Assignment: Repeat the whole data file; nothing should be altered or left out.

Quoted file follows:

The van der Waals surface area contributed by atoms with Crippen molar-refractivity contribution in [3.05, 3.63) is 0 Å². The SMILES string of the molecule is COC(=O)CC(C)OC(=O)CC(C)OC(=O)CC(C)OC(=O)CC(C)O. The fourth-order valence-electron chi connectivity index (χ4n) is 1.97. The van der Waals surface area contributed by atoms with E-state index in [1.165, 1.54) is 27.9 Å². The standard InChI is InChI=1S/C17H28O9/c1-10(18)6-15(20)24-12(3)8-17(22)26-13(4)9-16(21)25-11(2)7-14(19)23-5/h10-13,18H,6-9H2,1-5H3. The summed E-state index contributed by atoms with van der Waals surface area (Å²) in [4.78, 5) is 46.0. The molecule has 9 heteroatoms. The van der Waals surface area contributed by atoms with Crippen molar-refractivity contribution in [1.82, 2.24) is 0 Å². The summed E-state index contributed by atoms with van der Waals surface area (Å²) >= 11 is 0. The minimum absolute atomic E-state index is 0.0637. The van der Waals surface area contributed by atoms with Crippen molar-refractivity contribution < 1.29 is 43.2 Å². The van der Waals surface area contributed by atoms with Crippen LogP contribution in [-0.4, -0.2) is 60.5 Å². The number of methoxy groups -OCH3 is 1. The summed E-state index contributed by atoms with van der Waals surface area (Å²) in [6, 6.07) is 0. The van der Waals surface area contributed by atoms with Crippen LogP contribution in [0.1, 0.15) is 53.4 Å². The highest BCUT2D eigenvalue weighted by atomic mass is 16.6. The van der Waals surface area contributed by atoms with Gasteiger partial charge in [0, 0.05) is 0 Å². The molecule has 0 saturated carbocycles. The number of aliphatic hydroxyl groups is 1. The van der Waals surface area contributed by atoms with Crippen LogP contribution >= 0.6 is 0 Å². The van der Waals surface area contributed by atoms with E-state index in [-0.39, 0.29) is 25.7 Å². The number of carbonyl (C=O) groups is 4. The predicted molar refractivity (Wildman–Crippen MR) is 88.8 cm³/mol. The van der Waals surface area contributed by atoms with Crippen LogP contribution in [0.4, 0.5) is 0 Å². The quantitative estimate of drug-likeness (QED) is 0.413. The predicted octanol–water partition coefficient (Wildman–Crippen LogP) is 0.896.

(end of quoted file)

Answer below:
The van der Waals surface area contributed by atoms with Crippen molar-refractivity contribution in [3.05, 3.63) is 0 Å². The SMILES string of the molecule is COC(=O)CC(C)OC(=O)CC(C)OC(=O)CC(C)OC(=O)CC(C)O. The fourth-order valence-electron chi connectivity index (χ4n) is 1.97. The van der Waals surface area contributed by atoms with E-state index in [1.165, 1.54) is 27.9 Å². The standard InChI is InChI=1S/C17H28O9/c1-10(18)6-15(20)24-12(3)8-17(22)26-13(4)9-16(21)25-11(2)7-14(19)23-5/h10-13,18H,6-9H2,1-5H3. The summed E-state index contributed by atoms with van der Waals surface area (Å²) in [4.78, 5) is 46.0. The molecule has 9 heteroatoms. The van der Waals surface area contributed by atoms with Crippen molar-refractivity contribution in [1.82, 2.24) is 0 Å². The summed E-state index contributed by atoms with van der Waals surface area (Å²) >= 11 is 0. The minimum absolute atomic E-state index is 0.0637. The van der Waals surface area contributed by atoms with Crippen molar-refractivity contribution < 1.29 is 43.2 Å². The van der Waals surface area contributed by atoms with Crippen LogP contribution in [-0.4, -0.2) is 60.5 Å². The number of methoxy groups -OCH3 is 1. The summed E-state index contributed by atoms with van der Waals surface area (Å²) in [6, 6.07) is 0. The van der Waals surface area contributed by atoms with Crippen LogP contribution in [0.1, 0.15) is 53.4 Å². The highest BCUT2D eigenvalue weighted by atomic mass is 16.6. The van der Waals surface area contributed by atoms with Gasteiger partial charge in [0, 0.05) is 0 Å². The molecule has 0 saturated carbocycles. The number of aliphatic hydroxyl groups is 1. The van der Waals surface area contributed by atoms with Crippen LogP contribution >= 0.6 is 0 Å². The van der Waals surface area contributed by atoms with E-state index in [-0.39, 0.29) is 25.7 Å². The number of carbonyl (C=O) groups is 4. The predicted molar refractivity (Wildman–Crippen MR) is 88.8 cm³/mol. The van der Waals surface area contributed by atoms with Crippen LogP contribution in [0.4, 0.5) is 0 Å². The quantitative estimate of drug-likeness (QED) is 0.413. The predicted octanol–water partition coefficient (Wildman–Crippen LogP) is 0.896.